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Re: MDEV-21287 dev community opinion wanted


Hi, Pierre-Jean!

On Oct 09, Pierre-Jean Clement wrote:
> Never expected such a fast and comprehensive answer! Thanks a lot.

and I wasn't able to keep up, sorry :(

> Le 09/10/2020 à 16:57, Sergei Golubchik a écrit :
> > On Oct 09, Pierre-Jean Clement wrote:
> >>
> >> I created the Jira ticket MDEV-21287 10 months ago and didn't get
> >> much feedback.
> >>
> >> I tried to take a shot at it myself, but found out that the
> >> resolution MDEV-20403 introduced this behavior by purposefully
> >> evaluating 'update functions' before the BEFORE UPDATE trigger.
> > "update functions" include generated columns and default functions,
> > it's not only about ON UPDATE.
> >
> > In that particular bug a generated column wasn't properly evaluated
> > using the new value of the ON UPDATE timestamp column. As far as I
> > remember.
> TABLE::evaluate_update_default_function() seems to only handle the ON
> UPDATE time(), am I missing something here?

Consider a table with a TIMESTAMP ON UPDATE NOW() column,
and another generated virtual indexed column that used an expression
with the timestamp column value, something like

    INDEX (b)

here `b` must be recalculated after `a` is updated.
That is TABLE::evaluate_update_default_function should be called before

> I tend to think of it that way:
> - For an UPDATE that have no changes in values one would see:
> * in BEFORE UPDATE trigger: OLD = NEW and NEW = persisted value
> * in AFTER UPDATE trigger:   OLD = NEW and NEW = persisted value
> (I think nobody would complain about this)
> - For an UPDATE that have changes in values one would see:
> * in BEFORE UPDATE trigger: OLD = NEW and NEW <> persisted value
> * in AFTER UPDATE trigger:   OLD <> NEW but  NEW = persisted value

as you see from my example, this "NEW <> persisted value" would
also apply to all virtual columns that directly or indirectly use
timestamp column value.

> Here indeed, as you said, someone might complain that it is
> undesirable that BEFORE UPDATE trigger see a NEW value that's not the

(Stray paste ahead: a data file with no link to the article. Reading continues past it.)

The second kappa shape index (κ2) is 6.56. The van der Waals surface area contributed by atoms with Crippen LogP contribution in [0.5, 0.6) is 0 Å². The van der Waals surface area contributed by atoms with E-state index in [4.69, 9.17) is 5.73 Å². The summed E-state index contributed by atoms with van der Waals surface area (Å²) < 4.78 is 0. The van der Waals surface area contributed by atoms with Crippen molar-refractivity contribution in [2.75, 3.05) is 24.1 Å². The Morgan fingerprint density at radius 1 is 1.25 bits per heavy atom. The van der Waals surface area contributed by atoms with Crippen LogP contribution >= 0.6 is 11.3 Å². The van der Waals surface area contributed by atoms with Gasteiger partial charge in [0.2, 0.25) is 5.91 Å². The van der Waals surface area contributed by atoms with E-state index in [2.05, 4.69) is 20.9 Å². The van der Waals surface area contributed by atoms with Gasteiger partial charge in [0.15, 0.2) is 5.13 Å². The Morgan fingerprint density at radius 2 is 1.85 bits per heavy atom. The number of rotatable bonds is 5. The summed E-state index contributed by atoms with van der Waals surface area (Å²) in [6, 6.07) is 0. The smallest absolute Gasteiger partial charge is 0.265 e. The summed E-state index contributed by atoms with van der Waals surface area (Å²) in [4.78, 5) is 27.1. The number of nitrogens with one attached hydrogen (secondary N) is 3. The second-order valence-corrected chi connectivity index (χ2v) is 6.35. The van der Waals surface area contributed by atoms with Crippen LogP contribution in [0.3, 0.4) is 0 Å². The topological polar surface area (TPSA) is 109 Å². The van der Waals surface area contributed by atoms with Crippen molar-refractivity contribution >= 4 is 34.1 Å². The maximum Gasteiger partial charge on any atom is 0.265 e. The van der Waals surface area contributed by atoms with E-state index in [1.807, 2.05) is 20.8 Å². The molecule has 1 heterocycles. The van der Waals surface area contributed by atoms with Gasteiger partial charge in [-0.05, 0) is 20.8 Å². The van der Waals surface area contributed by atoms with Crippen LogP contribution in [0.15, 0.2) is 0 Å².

> persisted value (even though that's how it has ever been for as long
> as I've been using MySQL and MariaDB).
> To that I'd answer that what is not reasonable is to expect to see the
> future - what will happen ON UPDATE.On the contrary seeing ON UPDATE
> results in the AFTER UPDATE trigger makes a lot of sense.

The only reasonable solution that I can think of is to disable
non-standard detection of whether anything has changed whenever triggers
are present. That is, if there're triggers - ON UPDATE always happens.
I suspect you (and many others) won't like it, though.

> > The thing is that as far as I understand SQL Standard doesn't have a
> > concept "row is only updated if some new values differ from old values".
> > If there's an UPDATE - the row is updated, triggers must be invoked, a
> > history row must be generated (for system versoned tables) and so on.
> > But the historical ON UPDATE feature - it looks whether values were
> > actually changed. There's probably no way to combine this seamlessly
> > with SQL standard features like triggers.
> >
> > But I'd love to be proven wrong here.
> Do standards specify NEW and OLD value have to be the same in both 
> BEFORE and AFTER triggers, as suggested in my example above?

NEW values should be those that end up written into the table.
Otherwise - if ON UPDATE happens after the trigger - we'd need special
handling of various corner cases. For example, what if you do (assuming
table definition as above)

    SET NEW.a='2020-10-10 10:10:10';

should `a` be overwritten by ON UPDATE NOW value or should it stay as
set by the trigger? There is no logical answer, we can define it either
way, by a special exception rule.

> Would you have any good documentation available on SQL standards?

I don't, sorry. I've seen that it's possible to google up something.
Wikipedia has some old links too.

VP of MariaDB Server Engineering
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